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April 4th is the United Nations’ International Day for Mine Awareness.
Raphaël Dallaporta‘s Antipersonnel is a typology of these little fuckers that take doors off armoured vehicles and dice humans into small bloody portions.
Photographed against a black backdrop with the high production value of advertising photography, Dallaporta in some ways disarms us (‘xcuse the pun). Dallaporta’s work has some of them looking more like Tamagotchi’s than instruments of war. If we’re not careful, we might forget that for most of their existence these objects are either being put together in a factory, stored in cache or waiting to blow. They’re a one purpose gadget with only negative outcomes.
Human’s piece the deathly components together and then bury them under shallow soil in full knowledge they’ll exist quietly, perpetually, until someone or something presses down a medium amount of load. Yes, it’s all or nothing for these little fuckers.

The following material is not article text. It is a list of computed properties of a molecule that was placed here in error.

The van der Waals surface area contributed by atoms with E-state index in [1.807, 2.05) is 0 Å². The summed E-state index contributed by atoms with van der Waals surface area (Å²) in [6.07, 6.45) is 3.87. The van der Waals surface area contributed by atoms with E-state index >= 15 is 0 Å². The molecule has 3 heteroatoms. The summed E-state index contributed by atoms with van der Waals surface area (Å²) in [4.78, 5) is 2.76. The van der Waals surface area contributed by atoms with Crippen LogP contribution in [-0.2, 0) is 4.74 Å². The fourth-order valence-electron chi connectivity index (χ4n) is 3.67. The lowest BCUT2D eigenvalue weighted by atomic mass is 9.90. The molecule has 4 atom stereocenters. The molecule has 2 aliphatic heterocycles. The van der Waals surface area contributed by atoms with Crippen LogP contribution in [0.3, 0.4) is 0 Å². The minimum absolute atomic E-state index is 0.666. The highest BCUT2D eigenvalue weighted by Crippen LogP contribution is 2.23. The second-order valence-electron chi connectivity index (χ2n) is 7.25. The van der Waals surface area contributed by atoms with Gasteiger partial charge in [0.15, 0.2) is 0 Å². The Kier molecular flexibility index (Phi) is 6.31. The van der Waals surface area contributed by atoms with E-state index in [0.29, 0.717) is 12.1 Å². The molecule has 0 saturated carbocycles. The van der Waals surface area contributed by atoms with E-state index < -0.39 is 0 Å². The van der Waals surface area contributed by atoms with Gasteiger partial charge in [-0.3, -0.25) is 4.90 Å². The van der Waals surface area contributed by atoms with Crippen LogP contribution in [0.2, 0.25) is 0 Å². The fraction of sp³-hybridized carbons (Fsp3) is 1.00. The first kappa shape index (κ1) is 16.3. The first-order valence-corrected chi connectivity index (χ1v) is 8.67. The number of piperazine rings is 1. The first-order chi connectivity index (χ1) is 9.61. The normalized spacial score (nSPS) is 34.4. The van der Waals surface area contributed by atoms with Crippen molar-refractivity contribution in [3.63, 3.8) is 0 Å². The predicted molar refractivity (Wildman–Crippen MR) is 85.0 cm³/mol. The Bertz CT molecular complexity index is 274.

But, I am anthropomorphising. These objects are not to blame. We are to blame. You can fire 1000 rounds from a gun and you cannot know how many will achieve their destructive purpose. But 1000 landmines are going to rip apart 1000 lives. They’re a guaranteed return. They are the absolute in nihilism and hate. That’s why it is important to distinguish antipersonnel mines from other weapons and that is why it is good the UN leads an effort to see them banned.
Since the Convention on the Prohibition of the Use, Stockpiling, Production and Transfer of Anti-Personnel Mines and on Their Destruction, commonly known as the Anti-Personnel Mine Ban Convention opened for signature in 1997, 156 countries have ratified or acceded to it. More than 41 million stockpiled anti-personnel mines have been destroyed, and their production, sale and transfer have in essence stopped.
All images: Raphaël Dallaporta